The timer had flicked the panel of lights from green to amber. I knew the switch to red had to be on its way. I realised I wasn’t sure of the rules. Did I need to finish before the red? Was it ok to finish on the red? That’s the moment when I really began to panic. I was trying to find a way to finish off. That’s how Marilyn Manson got pulled into the whirlwind. It was a straw I happily grabbed at. It pulled everything together. I think. I trust.

It would be nice to remember what I actually said. It would be helpful to remember what the evaluator said. The words, like so many ideas, have evaporated.

I do remember that it felt good when the next person stood to speak.

The habit of over-thinking

So, where do these musings fit?

It’s not just that I’ve forgotten my initial idea. Nor that I mourn that it has escaped my grasp. I’m sure it will come back to me. At an inconvenient time. Probably the dead of night.

In the meantime, I have been thinking about the role over-thinking plays in my writing. There are areas where I think I just need to let some of go. While I don’t think unprepared talks are necessarily advisable, my Coleridge-Chaucer-Manson talk from this week probably worked because I just launched into it.

The imperative of getting to my feet and getting the words out meant that I got the talk done. Could it have been better? Probably. Would it have been better with drafting and rehearsal? Possibly.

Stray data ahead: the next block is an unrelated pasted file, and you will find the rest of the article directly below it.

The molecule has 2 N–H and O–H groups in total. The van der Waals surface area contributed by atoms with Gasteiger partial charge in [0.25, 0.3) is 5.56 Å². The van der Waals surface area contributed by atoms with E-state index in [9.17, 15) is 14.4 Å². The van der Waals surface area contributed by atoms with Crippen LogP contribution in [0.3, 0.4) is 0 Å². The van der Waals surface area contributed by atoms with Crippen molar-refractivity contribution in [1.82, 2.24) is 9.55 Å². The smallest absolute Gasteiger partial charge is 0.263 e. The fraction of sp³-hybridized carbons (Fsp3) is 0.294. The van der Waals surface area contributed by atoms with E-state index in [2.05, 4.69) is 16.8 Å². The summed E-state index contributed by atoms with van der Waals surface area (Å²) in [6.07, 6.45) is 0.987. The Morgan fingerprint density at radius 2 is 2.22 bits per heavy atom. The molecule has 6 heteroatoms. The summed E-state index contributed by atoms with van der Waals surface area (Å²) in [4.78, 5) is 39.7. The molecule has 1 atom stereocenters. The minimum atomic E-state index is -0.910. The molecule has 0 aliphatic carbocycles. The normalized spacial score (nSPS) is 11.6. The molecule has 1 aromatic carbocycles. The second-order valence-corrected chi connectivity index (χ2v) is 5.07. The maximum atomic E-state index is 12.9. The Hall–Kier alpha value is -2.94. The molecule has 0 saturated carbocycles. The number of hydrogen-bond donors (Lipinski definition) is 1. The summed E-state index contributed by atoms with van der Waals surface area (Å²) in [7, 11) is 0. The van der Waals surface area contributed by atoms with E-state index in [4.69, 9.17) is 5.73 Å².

Where it was tempting to over-think, not thinking (as such) seems to have had its merits. That’s something to think about.

 

*I have no intention of writing about food on this blog. It isn’t really my ‘thing.’ BUT … as I wrote this I indulged in an early lunch that took the form of a very late brunch … wild mushrooms done in sherry butter with really crispy bacon and toasted ciabatta. Wow.

 

 

 

Advertisements

Poetry, memory and readiness – daily life and poetry

As I walked back to my car after last week’s symposium there was a kookaburra scrabbling for its dinner in the dirt under a tree. I stood for a while to watch. It was getting on for dusk and the campus was quiet. I was tired but happy. My head buzzed with ideas.

That brief moment watching the bird was calming. I took some time. I breathed.

I’m sure the memory of that moment will find its way into a poem at some point. I tend not to keep a journal as such but some (not all) of my writing contains snippets that are memories I want to keep. They are incidental – loading that word in a way I’ve not considered before.

It would be lovely if I had a photo to share of the kookaburra. Unfortunately, I don’t. (My phone – and therefore my camera – was in a bag of rice at the time.)

A week of poetry

Reading, writing and listening to poetry gives me joy. I think it is the play of words on the page and in the air.

Words were certainly in the air at Voicebox Fremantle on Monday night. Voicebox is a poetry performance event that comes around on the last Monday of the month. The format is generally three guest poets who read for about 20 minutes each.  Then there are about ten five-minute open mic spots that are slotted in around breaks. It’s a format that works well.

I don’t get to go as often as I would like. This time around I was feeling pretty tired with plenty to be working on after the symposium but I dragged myself to Freo. I’m so glad I did.